NASHVILLE — A University of Tennessee-led consortium focused on growing the automotive manufacturing and supply-chain economy in a four-state region hosted a roundtable discussion with U.S. Transportation Deputy Secretary Victor Mendez in Nashville on Wednesday.
Consortium members are partners in the “DRIVE!” initiative, 14 organizations with research and innovation assets covering Middle and East Tennessee, South Central Kentucky, North Alabama and North Georgia. DRIVE! is a product of the federal government’s Investing in Manufacturing Communities Partnership program, and is one of the first 24 such partnerships in the nation and is led by UT’s Institute for Public Service.
Mendez updated the group on the status of federal funding to support transportation infrastructure throughout the United States and on new research and development opportunities in the transportation industry. Following the roundtable discussion, Mendez visited Pathway Women’s Business Center in Nashville to hear from officials there about how federal support is enabling a greater presence of women entrepreneurs in the automotive supply-chain economy.
“Drive partners identified new ways to leverage federal Department of Transportation funding opportunities to further improve area infrastructure and grow new business opportunities in the automotive sector of the Tennessee Valley economy,” said Chuck Shoopman, UT Institute for Public Service assistant vice president and chairman of the DRIVE! executive committee.
“The opportunity to be joined face-to-face by Secretary Mendez helps us understand, firsthand, the priorities and needs of the U.S. Department of Transportation and helps a key leader in the federal government hear directly from people involved about the community and business needs.”
Participants updated Mendez on the growing automotive industry presence in the Tennessee Valley and about progress achieved to date by the year-old collaboration.
Among highlights shared:
- Automotive manufacturing accounts for more than a third of advanced industry employment in Tennessee.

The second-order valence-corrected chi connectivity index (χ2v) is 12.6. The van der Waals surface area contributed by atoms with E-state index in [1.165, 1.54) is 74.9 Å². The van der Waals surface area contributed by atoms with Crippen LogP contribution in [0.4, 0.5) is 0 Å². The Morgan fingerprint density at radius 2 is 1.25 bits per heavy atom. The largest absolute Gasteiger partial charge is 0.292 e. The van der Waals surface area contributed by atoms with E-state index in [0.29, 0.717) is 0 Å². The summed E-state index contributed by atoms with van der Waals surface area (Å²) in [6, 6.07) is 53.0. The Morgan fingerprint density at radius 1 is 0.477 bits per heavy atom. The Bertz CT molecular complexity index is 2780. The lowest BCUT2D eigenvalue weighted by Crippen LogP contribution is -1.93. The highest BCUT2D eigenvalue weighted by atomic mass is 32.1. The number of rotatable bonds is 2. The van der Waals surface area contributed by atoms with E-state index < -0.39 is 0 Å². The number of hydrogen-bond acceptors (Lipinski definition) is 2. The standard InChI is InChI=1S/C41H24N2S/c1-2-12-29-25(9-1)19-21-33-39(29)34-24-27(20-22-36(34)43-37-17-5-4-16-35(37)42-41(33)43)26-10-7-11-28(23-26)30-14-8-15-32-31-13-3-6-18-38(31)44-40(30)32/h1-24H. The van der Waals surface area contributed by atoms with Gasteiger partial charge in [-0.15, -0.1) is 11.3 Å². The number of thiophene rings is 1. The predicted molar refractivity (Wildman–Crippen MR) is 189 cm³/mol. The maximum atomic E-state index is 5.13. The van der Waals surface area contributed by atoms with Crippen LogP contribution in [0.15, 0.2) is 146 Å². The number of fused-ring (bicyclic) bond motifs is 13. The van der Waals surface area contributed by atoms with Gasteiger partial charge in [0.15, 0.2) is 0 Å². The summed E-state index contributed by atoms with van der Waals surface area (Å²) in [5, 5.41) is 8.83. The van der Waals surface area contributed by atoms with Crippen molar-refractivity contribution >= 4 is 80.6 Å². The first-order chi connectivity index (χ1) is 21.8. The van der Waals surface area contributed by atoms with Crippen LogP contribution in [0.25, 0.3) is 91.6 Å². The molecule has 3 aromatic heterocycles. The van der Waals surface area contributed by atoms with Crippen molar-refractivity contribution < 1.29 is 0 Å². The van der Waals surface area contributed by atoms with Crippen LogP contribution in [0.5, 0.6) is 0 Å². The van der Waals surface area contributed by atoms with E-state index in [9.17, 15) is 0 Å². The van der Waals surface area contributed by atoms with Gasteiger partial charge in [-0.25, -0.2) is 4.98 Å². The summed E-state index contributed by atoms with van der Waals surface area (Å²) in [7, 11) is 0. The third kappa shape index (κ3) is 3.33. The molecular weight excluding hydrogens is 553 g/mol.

- The Tennessee Valley region is the nation’s fifth-largest for automotive industry employment, where six major automotive manufacturers and 582 automotive supply-chain manufacturers employ more than 90,000 people.
- 151 manufacturers have announced expansions or new locations in the DRIVE! Region in the last 24 months.
- The DRIVE! consortium provides resources and technical assistance to expand the role of automotive associations as advocates, conveners, and connectors across the automotive supply chain.
DRIVE! partners also are engaged in workforce development and education, and in facilitating operational improvements, supply chain enhancement, and infrastructure and site development.
From June 2014 to May 2015, the automotive cluster within the DRIVE! region has produced economic and jobs impacts of:
- $1,846,868,233 new automotive capital investments in the DRIVE! region
- $1,444,172,482 foreign direct investment by non-US automotive firms
- $24,930,502 economic impact from outreach and technical assistance projects
- 9,129 new automotive and advanced industry jobs created
- $2,821,124 federal investments in DRIVE! region
- $39,003,813 non-federal funds leveraged to support DRIVE! strategy
- 77% Increase in Automotive Exports with $5.9 Billion Combined Value
The Investing in Manufacturing Communities Partnership (IMCP) initiative was developed by the U.S. Commerce Department to revolutionize how federal agencies leverage economic development funds. The DRIVE! IMCP partnership was designated in June 2014 and continues its work on behalf of the automotive cluster within a combined 69 counties in Tennessee, Kentucky, Alabama and Georgia.
For more information about the Tennessee AIA chapter, visit aiatn.org.